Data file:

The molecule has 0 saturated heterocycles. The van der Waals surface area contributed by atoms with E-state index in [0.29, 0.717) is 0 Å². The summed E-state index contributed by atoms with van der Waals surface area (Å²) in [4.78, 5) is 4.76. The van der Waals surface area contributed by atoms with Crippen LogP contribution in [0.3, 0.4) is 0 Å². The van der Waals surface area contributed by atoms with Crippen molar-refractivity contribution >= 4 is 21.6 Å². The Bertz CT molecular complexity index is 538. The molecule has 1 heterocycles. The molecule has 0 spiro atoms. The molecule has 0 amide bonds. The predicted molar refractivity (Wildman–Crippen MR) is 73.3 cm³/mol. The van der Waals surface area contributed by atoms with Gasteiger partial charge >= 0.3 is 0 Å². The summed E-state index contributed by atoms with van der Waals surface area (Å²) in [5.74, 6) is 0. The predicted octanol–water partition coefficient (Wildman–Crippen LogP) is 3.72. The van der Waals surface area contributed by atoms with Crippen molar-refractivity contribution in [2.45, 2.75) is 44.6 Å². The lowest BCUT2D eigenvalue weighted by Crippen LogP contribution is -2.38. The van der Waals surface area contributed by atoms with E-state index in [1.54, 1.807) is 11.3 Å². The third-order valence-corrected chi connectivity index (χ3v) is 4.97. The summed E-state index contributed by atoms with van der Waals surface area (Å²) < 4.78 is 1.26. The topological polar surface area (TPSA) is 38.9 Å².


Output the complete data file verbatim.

The molecule has 0 saturated heterocycles. The van der Waals surface area contributed by atoms with E-state index in [0.29, 0.717) is 0 Å². The summed E-state index contributed by atoms with van der Waals surface area (Å²) in [4.78, 5) is 4.76. The van der Waals surface area contributed by atoms with Crippen LogP contribution in [0.3, 0.4) is 0 Å². The van der Waals surface area contributed by atoms with Crippen molar-refractivity contribution >= 4 is 21.6 Å². The Bertz CT molecular complexity index is 538. The molecule has 1 heterocycles. The molecule has 0 spiro atoms. The molecule has 0 amide bonds. The predicted molar refractivity (Wildman–Crippen MR) is 73.3 cm³/mol. The van der Waals surface area contributed by atoms with Gasteiger partial charge >= 0.3 is 0 Å². The summed E-state index contributed by atoms with van der Waals surface area (Å²) in [5.74, 6) is 0. The predicted octanol–water partition coefficient (Wildman–Crippen LogP) is 3.72. The van der Waals surface area contributed by atoms with Crippen molar-refractivity contribution in [2.45, 2.75) is 44.6 Å². The lowest BCUT2D eigenvalue weighted by Crippen LogP contribution is -2.38. The van der Waals surface area contributed by atoms with E-state index in [1.54, 1.807) is 11.3 Å². The third-order valence-corrected chi connectivity index (χ3v) is 4.97. The summed E-state index contributed by atoms with van der Waals surface area (Å²) < 4.78 is 1.26. The topological polar surface area (TPSA) is 38.9 Å².